Two hands are nice, but as in the incident, not allways possible. Its a lot easier to shoot with two hands when you train with one hand, then shoot with one hand when you practice with two.
Back when I was a LE Firearms instructor, I was a student of Bill Jordon. (read NO SECOND PLACE WINNER, Bill Jordon). He recommend, or LE officers to do most of your practice drawing and firing one shot. Most of the time, in LE thats whats gonna happen. You see a threat, you draw and fire. It's more then likely gonna happen that way. I mean if any LE office knew he was gonna get involved with in a shooting, he'd take a shotgun or rifle. Most are suprised incidents.
I'm a believer in sights, not point shooting. I shoot Bullseye, I train mostly with one hand and sights. I also practice from the holster. Mostly as Mr Jordon says, draw and fire. Over and Over again.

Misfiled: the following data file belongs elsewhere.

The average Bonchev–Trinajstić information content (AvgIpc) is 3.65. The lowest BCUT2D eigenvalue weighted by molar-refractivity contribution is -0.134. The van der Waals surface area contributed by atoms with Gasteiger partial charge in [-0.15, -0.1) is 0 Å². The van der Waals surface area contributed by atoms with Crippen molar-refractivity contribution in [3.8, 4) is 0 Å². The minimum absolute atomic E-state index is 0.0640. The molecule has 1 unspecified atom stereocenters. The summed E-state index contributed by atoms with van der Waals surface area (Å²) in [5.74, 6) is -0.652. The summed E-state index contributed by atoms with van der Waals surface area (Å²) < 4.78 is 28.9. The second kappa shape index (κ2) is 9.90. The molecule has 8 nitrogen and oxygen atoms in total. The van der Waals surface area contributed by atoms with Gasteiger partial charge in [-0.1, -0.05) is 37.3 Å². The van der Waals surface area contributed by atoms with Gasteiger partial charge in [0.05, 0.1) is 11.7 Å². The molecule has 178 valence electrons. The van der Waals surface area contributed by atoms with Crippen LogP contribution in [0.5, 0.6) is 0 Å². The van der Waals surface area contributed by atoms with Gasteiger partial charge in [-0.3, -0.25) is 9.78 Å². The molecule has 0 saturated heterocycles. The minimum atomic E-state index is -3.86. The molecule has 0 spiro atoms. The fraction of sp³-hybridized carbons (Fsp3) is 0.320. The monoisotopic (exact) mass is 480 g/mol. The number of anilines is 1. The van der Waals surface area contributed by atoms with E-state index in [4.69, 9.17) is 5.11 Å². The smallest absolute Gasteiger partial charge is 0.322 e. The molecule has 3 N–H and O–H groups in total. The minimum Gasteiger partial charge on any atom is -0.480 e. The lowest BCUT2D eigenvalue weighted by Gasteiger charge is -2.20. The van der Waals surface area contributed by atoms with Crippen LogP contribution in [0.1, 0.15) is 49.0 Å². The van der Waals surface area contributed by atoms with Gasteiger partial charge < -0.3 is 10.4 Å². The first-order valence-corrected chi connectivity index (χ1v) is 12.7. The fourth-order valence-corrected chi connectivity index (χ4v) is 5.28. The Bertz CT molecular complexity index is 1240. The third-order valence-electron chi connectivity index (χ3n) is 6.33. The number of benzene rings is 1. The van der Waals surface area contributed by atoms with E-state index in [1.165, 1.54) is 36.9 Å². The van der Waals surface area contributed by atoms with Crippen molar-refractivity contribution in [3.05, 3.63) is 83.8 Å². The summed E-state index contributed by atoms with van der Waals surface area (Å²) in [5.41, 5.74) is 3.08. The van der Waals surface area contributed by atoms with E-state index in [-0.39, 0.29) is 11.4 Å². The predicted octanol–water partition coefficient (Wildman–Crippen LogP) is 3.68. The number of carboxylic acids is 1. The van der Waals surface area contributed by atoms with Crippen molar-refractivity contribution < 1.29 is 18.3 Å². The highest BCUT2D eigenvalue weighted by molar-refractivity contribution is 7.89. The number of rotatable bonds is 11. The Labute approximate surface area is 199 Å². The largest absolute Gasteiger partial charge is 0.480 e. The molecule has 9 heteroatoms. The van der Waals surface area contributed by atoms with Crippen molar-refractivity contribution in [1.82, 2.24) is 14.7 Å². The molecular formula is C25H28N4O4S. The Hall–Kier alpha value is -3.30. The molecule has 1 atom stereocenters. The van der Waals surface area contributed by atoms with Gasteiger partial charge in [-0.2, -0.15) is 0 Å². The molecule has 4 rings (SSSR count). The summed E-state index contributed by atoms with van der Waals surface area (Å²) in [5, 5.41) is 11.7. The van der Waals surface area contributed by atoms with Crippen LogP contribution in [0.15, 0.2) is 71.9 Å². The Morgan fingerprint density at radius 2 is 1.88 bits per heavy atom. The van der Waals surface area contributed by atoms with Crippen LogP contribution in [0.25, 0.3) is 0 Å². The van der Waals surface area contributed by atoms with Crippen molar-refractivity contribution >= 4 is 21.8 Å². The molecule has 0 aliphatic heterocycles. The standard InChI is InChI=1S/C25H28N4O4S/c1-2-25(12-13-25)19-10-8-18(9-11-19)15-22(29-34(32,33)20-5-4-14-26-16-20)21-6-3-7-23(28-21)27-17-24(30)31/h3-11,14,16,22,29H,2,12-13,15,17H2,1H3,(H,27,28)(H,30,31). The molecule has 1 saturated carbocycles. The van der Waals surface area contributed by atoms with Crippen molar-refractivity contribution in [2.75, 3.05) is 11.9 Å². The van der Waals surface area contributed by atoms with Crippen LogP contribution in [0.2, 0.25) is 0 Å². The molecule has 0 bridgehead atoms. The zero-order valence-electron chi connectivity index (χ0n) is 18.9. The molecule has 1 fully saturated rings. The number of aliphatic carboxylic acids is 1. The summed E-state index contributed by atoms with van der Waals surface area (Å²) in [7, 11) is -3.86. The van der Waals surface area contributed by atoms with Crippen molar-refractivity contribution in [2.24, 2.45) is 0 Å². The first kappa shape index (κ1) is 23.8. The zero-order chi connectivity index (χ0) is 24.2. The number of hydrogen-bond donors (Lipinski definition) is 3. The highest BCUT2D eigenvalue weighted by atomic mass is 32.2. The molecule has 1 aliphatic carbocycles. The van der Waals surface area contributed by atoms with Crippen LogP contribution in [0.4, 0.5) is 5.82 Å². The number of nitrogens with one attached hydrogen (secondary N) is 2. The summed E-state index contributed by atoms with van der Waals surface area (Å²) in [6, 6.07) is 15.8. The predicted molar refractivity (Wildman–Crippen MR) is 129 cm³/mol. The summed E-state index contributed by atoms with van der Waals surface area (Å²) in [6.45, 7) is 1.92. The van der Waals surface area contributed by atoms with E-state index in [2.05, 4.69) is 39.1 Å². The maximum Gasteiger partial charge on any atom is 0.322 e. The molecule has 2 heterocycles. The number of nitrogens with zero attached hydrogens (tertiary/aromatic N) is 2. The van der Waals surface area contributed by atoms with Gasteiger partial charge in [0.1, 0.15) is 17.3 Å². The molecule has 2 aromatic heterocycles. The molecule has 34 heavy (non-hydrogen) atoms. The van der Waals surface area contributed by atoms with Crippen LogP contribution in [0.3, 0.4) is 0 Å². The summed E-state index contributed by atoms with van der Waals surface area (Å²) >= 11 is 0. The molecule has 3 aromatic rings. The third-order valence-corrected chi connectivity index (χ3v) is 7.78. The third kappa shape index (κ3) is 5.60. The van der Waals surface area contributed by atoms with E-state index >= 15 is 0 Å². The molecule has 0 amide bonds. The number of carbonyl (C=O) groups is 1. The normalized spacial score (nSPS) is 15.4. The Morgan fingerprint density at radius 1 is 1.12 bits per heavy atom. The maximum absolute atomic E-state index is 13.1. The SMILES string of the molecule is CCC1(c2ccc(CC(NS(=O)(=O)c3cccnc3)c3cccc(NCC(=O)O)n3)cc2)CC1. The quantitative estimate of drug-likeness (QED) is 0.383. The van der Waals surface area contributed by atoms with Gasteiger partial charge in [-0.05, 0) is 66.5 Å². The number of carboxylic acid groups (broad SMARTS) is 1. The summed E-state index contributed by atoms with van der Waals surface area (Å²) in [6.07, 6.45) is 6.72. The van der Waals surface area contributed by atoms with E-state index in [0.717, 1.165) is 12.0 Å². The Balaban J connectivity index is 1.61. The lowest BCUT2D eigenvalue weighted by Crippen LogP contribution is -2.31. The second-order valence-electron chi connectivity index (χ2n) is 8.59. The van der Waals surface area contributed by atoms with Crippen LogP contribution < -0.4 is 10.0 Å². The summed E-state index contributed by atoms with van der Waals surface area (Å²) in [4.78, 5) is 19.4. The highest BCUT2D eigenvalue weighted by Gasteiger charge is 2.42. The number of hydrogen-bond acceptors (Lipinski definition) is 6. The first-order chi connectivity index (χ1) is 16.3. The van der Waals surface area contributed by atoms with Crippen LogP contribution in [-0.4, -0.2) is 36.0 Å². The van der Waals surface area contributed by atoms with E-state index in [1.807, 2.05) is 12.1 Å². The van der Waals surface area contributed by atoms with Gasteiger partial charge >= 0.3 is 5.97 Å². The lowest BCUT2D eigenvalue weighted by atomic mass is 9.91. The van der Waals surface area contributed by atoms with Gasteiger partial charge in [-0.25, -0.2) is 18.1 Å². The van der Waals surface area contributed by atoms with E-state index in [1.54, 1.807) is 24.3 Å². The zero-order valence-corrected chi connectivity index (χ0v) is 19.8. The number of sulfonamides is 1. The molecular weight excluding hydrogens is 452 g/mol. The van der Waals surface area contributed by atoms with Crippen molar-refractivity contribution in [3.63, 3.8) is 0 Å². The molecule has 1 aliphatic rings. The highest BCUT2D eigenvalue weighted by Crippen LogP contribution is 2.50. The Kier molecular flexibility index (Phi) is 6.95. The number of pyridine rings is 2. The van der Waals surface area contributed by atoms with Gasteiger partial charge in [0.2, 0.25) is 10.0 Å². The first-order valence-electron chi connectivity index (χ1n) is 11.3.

If you can't get on the sights fast enough, then practice, and practice somemore. With practice comes speed, EVEN USING YOUR SIGHTS.
Start slow and smooth, speed up as you progress, using your sights, You will find you can get faster, remain smoth and use your sights. If shots start going wild, then slow down, get back to fundalmentals, and smooth
No one is born a rifle or pistol shot, Shooters are made with hard work, Not just practice, but GOOD SMOOTH practice. And do most of your practice using one paw.
You can't miss fast enough to win a gun fight.
CPT USAR Ret
USAMU Sniper School Oct '78
Distinguished Rifle Badge 1071